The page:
The perception of whether or not your coaches assess consistently or have bias can be as important as whether they do or not. Perfectly lovely and logical skaters get twitchy and think that so and so only failed them on their [insert x] because they don't like them/ didn't see/ is a harder assessor than the other ones...
We want to be conscious of our position of privilege and acknowledge that others need an opportunity to be in the center. We need to do more than just prop a door open. Sometimes we need to leave the room. Or at least sit back against the wall and leave a clear the path to the buffet. This is where we are in European roller derby. This is where the thinking has got to but there’s a whole lot of “what does that look like?”
From the minute someone sets wheels on your track, I want them to be thinking for themselves. This starts with skills. Coach them to self-assess, self-correct, and innovate from how they do a better plow stop to how they get their jammer through a pack. My role is to give them the framework and the tools to sort it all out.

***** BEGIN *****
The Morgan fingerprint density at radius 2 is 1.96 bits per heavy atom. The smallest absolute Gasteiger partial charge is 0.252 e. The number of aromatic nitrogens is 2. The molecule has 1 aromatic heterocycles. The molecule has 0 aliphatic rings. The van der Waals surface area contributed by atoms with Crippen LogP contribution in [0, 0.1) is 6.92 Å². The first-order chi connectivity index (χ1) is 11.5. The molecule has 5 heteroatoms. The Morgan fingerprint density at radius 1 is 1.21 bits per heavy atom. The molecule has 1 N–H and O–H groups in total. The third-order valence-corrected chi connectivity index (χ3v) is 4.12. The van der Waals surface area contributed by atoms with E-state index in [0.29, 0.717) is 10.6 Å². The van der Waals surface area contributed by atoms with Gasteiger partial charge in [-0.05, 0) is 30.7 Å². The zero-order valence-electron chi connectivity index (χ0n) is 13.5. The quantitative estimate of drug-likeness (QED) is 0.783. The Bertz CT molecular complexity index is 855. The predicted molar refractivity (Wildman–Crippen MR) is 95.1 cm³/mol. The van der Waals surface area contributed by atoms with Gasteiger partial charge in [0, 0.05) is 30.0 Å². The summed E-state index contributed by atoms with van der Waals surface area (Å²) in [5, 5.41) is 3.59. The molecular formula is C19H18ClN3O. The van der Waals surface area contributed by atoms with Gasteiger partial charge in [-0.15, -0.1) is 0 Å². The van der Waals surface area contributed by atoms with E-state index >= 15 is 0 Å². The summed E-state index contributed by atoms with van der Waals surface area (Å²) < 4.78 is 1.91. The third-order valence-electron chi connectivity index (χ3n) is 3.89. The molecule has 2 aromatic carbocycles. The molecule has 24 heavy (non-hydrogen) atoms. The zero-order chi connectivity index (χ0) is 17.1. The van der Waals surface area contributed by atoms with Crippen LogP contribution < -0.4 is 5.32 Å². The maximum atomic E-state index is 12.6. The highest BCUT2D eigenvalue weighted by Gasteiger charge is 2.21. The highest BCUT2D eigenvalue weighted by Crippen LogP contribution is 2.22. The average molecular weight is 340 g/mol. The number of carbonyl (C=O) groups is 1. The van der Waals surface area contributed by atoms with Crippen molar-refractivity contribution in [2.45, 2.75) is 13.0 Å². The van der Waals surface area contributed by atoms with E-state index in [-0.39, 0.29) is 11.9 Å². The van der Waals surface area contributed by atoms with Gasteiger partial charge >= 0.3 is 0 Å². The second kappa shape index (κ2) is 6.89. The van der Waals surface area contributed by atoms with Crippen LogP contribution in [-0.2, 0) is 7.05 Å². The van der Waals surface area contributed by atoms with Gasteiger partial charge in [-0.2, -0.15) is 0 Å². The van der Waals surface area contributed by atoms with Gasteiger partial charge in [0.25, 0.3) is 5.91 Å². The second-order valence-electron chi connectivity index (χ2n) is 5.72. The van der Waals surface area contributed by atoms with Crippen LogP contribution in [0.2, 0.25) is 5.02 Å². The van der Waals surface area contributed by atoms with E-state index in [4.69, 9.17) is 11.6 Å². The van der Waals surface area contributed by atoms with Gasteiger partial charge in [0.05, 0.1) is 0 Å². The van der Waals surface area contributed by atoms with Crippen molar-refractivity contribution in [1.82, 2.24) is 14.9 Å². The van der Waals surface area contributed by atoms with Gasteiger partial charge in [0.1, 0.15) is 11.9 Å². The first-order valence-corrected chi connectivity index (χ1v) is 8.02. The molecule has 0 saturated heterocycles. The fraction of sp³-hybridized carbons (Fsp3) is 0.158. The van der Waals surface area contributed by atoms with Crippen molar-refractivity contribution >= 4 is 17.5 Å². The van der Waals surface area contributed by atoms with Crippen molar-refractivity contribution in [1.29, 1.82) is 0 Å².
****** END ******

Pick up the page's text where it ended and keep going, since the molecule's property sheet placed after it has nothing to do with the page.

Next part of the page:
Let’s take a minute to talk about role definition and training.
It’s a great idea. I mean, it’s how other sports do it. It allows your players to get really strong at the skills they need for a specific role. It allows them to excel as a role. It gives players focus. It makes for straightforward lesson planning. It means you don’t really need a Line Up Manager (in the original sense of the bench role) and you can put analytical and specialised coaches on the bench.
You might think that rowing and roller derby are pretty different sports. Actually, no two ways about it, they are different sports. But there are key principles in common. These principles are probably common across other sports too, but I’ve not coached those ones, so you get to hear about rowing and roller derby.